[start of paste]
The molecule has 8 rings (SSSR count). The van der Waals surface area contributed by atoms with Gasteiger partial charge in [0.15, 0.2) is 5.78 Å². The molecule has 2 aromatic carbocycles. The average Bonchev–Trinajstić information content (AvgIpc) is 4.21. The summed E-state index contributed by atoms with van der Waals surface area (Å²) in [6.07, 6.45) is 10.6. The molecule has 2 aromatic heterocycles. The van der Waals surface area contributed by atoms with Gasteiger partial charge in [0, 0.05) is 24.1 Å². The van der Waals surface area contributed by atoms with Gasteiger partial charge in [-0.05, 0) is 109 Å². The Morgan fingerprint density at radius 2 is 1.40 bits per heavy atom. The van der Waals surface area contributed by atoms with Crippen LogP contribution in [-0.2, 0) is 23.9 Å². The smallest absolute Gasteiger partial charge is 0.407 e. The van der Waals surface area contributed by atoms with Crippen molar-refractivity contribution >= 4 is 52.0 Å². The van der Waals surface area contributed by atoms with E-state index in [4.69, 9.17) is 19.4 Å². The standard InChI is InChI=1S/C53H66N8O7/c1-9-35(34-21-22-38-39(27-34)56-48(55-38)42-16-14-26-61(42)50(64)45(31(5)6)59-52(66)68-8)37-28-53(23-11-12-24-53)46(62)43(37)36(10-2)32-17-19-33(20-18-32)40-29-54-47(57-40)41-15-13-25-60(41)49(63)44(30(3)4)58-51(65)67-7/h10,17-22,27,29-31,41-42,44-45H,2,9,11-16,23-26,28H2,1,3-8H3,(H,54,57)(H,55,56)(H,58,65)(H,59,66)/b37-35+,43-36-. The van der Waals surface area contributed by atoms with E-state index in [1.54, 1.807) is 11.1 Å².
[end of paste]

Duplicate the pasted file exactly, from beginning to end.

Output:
The molecule has 8 rings (SSSR count). The van der Waals surface area contributed by atoms with Gasteiger partial charge in [0.15, 0.2) is 5.78 Å². The molecule has 2 aromatic carbocycles. The average Bonchev–Trinajstić information content (AvgIpc) is 4.21. The summed E-state index contributed by atoms with van der Waals surface area (Å²) in [6.07, 6.45) is 10.6. The molecule has 2 aromatic heterocycles. The van der Waals surface area contributed by atoms with Gasteiger partial charge in [0, 0.05) is 24.1 Å². The van der Waals surface area contributed by atoms with Gasteiger partial charge in [-0.05, 0) is 109 Å². The Morgan fingerprint density at radius 2 is 1.40 bits per heavy atom. The van der Waals surface area contributed by atoms with Crippen LogP contribution in [-0.2, 0) is 23.9 Å². The smallest absolute Gasteiger partial charge is 0.407 e. The van der Waals surface area contributed by atoms with Crippen molar-refractivity contribution >= 4 is 52.0 Å². The van der Waals surface area contributed by atoms with E-state index in [4.69, 9.17) is 19.4 Å². The standard InChI is InChI=1S/C53H66N8O7/c1-9-35(34-21-22-38-39(27-34)56-48(55-38)42-16-14-26-61(42)50(64)45(31(5)6)59-52(66)68-8)37-28-53(23-11-12-24-53)46(62)43(37)36(10-2)32-17-19-33(20-18-32)40-29-54-47(57-40)41-15-13-25-60(41)49(63)44(30(3)4)58-51(65)67-7/h10,17-22,27,29-31,41-42,44-45H,2,9,11-16,23-26,28H2,1,3-8H3,(H,54,57)(H,55,56)(H,58,65)(H,59,66)/b37-35+,43-36-. The van der Waals surface area contributed by atoms with E-state index in [1.54, 1.807) is 11.1 Å².